Julian Revie/Gillean Denny – the Living Chapel – A Vatican Project with Ties to Old Ottawa East

JAYSON MACLEAN

There’s a one-of-a-kind building taking root across the pond in the Gardens of Vatican City in Rome, one bearing a distinct connection to Old Ottawa East.

Inspired by Pope Francis’ Laudato Si, a call to arms delivered in 2015 to environmentalists and Christians alike, the Living Chapel is a swirling, verdant expression of hope for the planet, a meditation on humankind’s capacity to rebuild our symbiotic connection to Nature.

Flush with colour and a feast for the senses, the chapel walls are made from living plants and recycled materials that actually ring out in song, chiming to the drip-drip of water through the structure’s solar-powered irrigation system.

Architect Gillean Denny and composer/visionary Julian Revie are the creative inspiration for the Living Chapel. Photo Supplied

Architect Gillean Denny and composer/visionary Julian Revie are the creative inspiration for the Living Chapel.
Photo Supplied

Not bad for an idea first hatched by composer Julian Revie, who grew up on Onslow Crescent in Old Ottawa East, and brought to life by architect Gillian Denny, a friend of Revie’s who is now married to his OOE neighbourhood friend, Philippe Bernier.

Denny says Revie had proposed the project to the Vatican as a response to the Laudato Si, a straight-up rebuke if there ever was one of both our ongoing exploitation of nature and the paltry efforts we’ve so far made to address climate change.

But it was the encouraging tone in Pope Francis’ letter that provided the motivation for the Chapel, Denny says.

“No one had ever built an entire building out of living walls before,” Denny said, “And Laudato Si was a message of hope, so we wanted to express this idea of rebuilding our Mother Earth and helping it out, the feeling that we can do this.”

Denny, whose work has taken her around the world a number of times, including more recently the redeveloping of a primate research centre in China, decided the Chapel would be put together in her native Philadelphia, with help from students and faculty at her alma mater, Penn State’s Stuckeman School and nearby Pennsylvania College of Technology.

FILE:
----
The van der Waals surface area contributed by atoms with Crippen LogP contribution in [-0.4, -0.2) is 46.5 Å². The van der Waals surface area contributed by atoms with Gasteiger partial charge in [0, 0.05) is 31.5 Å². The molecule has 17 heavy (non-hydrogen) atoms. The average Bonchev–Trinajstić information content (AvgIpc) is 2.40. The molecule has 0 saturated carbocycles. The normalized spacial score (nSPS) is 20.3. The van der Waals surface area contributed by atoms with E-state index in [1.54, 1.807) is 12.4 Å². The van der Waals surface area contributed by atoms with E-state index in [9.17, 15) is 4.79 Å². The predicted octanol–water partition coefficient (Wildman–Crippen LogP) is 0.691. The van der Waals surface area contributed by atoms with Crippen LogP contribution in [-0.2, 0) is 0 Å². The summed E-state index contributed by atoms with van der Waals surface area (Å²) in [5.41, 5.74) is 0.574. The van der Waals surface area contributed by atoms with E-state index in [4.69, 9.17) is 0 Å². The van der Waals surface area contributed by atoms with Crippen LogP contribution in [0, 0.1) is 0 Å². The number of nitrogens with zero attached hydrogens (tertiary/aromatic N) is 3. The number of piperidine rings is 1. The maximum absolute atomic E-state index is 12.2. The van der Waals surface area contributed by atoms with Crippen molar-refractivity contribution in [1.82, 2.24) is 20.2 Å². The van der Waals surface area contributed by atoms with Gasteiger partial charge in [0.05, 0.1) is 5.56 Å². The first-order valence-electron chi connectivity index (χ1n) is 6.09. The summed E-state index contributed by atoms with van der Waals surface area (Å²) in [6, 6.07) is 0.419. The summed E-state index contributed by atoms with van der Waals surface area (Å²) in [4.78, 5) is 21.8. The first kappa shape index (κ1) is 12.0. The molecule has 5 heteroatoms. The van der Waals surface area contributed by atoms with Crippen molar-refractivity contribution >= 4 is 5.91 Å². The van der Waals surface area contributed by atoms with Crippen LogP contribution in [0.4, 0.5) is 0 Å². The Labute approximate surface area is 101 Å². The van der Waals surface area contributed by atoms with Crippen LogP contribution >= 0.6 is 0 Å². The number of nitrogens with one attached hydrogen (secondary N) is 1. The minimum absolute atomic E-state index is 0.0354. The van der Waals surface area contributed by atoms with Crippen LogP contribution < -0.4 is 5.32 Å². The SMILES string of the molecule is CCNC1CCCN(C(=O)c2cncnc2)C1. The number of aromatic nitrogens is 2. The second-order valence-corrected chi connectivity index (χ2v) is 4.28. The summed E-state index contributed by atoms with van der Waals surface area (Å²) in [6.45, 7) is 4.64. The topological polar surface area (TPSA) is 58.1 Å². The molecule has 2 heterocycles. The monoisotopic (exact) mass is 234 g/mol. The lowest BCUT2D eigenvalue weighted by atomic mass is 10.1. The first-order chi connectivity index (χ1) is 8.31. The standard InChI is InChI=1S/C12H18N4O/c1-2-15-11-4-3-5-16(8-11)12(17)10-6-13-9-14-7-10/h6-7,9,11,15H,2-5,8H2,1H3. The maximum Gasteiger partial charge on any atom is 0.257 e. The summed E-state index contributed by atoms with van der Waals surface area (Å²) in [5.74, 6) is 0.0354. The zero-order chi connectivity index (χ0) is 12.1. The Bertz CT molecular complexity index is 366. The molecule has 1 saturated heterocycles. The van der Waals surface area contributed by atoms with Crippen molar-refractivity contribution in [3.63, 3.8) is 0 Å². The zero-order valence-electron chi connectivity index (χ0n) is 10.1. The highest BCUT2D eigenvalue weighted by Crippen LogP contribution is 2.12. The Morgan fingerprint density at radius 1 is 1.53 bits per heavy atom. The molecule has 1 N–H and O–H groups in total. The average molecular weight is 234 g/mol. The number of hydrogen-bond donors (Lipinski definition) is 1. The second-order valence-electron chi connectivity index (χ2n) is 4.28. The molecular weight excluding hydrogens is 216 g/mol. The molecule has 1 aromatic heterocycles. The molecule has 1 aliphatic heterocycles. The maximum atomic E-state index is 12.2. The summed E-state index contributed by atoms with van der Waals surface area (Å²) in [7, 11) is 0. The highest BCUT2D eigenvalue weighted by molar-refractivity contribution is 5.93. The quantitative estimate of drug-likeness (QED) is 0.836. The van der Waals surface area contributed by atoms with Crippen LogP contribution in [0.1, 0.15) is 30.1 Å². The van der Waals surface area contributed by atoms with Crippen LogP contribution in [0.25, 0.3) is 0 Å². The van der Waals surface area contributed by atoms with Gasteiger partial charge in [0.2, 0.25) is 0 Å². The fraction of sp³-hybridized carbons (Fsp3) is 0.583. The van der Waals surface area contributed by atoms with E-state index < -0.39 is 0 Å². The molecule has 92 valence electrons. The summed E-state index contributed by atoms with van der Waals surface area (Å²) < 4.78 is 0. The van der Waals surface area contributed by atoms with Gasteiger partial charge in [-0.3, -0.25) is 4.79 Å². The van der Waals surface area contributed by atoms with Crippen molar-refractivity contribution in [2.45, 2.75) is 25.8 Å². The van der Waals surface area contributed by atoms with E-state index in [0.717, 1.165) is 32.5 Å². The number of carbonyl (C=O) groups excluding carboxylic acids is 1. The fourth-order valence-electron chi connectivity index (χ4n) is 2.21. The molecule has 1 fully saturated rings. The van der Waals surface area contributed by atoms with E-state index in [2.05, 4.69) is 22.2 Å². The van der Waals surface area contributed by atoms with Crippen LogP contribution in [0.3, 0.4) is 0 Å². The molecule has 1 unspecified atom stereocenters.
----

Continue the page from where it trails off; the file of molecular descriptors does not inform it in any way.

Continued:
The level of complexity was off the charts, however, not just in terms of design elements and logistics but on the concept side, too — Denny and Revie were dealing with the Vatican, after all.

“Basically, I kept coming up with design ideas and throwing them Julian’s way and he would take them back to the theologians who would kick things around and then send them back to me,” Denny said.

“For the actual building part of the process, it was nice to have Julian physically come to some of our build meetings. He was able to tinker around with some of the designers at Penn State who were helping me figure out how to make the music system work,” she said.

The Living Chapel debuted in the Vatican’s Botanical Gardens this past June, and if you’re thinking, ‘Gee, how’d that go during COVID?’ you’d be right on target.

The entire structure of the Living Chapel is built of living walls. Photo Supplied

The entire structure of the Living Chapel is built of living walls. Photo Supplied

One element of the plot twist involved thousands of tree saplings which were meant to be part of the Chapel walls.“When Italy went into complete lockdown, no one was allowed to do anything, so the Chapel sat in pieces in the Botanical Garden for a while, and by the time they were able to actually assemble it, the saplings were actually too big to go on,” Denny said. “So, we just put them into planter barrels with the idea of eventually distributing them to schools throughout Italy, which will be really nice.”

“There was also supposed to be a whole musical concert coming together in conjunction with the big reveal in Rome, which, unfortunately, thanks to social distancing, was not happening,” Denny said.

Born and raised in Philadelphia, Denny now lives in Arnprior where she, Philippe and their two daughters are not far from the grandparents in Old Ottawa East. Denny has been working on an energy-efficient passive house for her family in Chelsea, Quebec, with the move coming up in a few weeks.

Looking back, Denny says her feelings about the Living Chapel project are mixed, as there’s been a definite lack of closure due to the pandemic. The Chapel was designed as a reinterpretation of Saint Francis of Assisi’s church, the Porziuncola, with the intention being that the Chapel would move to Assisi after a short stay in the Vatican.

“We’re sort of stuck in limbo, with the Assisi site not yet prepared,” Denny said. “All of the people who physically built the structure in the United States, me included, were supposed to go to Italy to assemble it and unpack the boxes, but we didn’t get to do that.”

“It kind of feels like a weird dream that you woke up halfway through,” says Denny. “Still, it was wonderful to reconnect with people and to work on the Chapel together, and I wouldn’t give that up for the world.”

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